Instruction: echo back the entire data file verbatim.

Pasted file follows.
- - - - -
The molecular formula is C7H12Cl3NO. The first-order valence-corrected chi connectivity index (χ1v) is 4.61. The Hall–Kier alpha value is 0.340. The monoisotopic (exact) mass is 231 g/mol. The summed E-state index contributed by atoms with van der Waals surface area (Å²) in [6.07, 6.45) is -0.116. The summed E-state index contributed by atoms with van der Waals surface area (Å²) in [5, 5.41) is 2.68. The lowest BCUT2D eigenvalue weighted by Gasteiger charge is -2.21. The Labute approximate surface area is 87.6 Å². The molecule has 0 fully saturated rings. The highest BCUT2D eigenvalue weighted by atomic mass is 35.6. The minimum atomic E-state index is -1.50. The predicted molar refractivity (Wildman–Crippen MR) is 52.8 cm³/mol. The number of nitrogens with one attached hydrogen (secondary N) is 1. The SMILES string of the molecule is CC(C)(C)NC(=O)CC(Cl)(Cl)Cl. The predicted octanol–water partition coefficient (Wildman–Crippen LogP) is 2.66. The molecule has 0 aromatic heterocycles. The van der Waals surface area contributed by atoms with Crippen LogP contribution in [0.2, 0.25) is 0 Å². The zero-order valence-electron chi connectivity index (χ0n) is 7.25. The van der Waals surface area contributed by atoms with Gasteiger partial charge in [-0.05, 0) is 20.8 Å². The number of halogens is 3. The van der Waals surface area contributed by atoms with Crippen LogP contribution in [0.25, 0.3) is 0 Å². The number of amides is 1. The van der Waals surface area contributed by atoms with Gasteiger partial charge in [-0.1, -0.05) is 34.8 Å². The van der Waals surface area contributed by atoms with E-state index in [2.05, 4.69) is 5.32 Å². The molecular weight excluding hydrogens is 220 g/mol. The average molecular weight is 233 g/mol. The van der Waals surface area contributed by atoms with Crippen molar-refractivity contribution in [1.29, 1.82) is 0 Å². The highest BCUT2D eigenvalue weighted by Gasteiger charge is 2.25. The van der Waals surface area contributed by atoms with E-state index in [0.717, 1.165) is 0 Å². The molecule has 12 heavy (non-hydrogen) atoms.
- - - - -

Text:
The molecular formula is C7H12Cl3NO. The first-order valence-corrected chi connectivity index (χ1v) is 4.61. The Hall–Kier alpha value is 0.340. The monoisotopic (exact) mass is 231 g/mol. The summed E-state index contributed by atoms with van der Waals surface area (Å²) in [6.07, 6.45) is -0.116. The summed E-state index contributed by atoms with van der Waals surface area (Å²) in [5, 5.41) is 2.68. The lowest BCUT2D eigenvalue weighted by Gasteiger charge is -2.21. The Labute approximate surface area is 87.6 Å². The molecule has 0 fully saturated rings. The highest BCUT2D eigenvalue weighted by atomic mass is 35.6. The minimum atomic E-state index is -1.50. The predicted molar refractivity (Wildman–Crippen MR) is 52.8 cm³/mol. The number of nitrogens with one attached hydrogen (secondary N) is 1. The SMILES string of the molecule is CC(C)(C)NC(=O)CC(Cl)(Cl)Cl. The predicted octanol–water partition coefficient (Wildman–Crippen LogP) is 2.66. The molecule has 0 aromatic heterocycles. The van der Waals surface area contributed by atoms with Crippen LogP contribution in [0.2, 0.25) is 0 Å². The zero-order valence-electron chi connectivity index (χ0n) is 7.25. The van der Waals surface area contributed by atoms with Gasteiger partial charge in [-0.05, 0) is 20.8 Å². The number of halogens is 3. The van der Waals surface area contributed by atoms with Crippen LogP contribution in [0.25, 0.3) is 0 Å². The number of amides is 1. The van der Waals surface area contributed by atoms with Gasteiger partial charge in [-0.1, -0.05) is 34.8 Å². The van der Waals surface area contributed by atoms with E-state index in [2.05, 4.69) is 5.32 Å². The molecular weight excluding hydrogens is 220 g/mol. The average molecular weight is 233 g/mol. The van der Waals surface area contributed by atoms with Crippen molar-refractivity contribution in [1.29, 1.82) is 0 Å². The highest BCUT2D eigenvalue weighted by Gasteiger charge is 2.25. The van der Waals surface area contributed by atoms with E-state index in [0.717, 1.165) is 0 Å². The molecule has 12 heavy (non-hydrogen) atoms.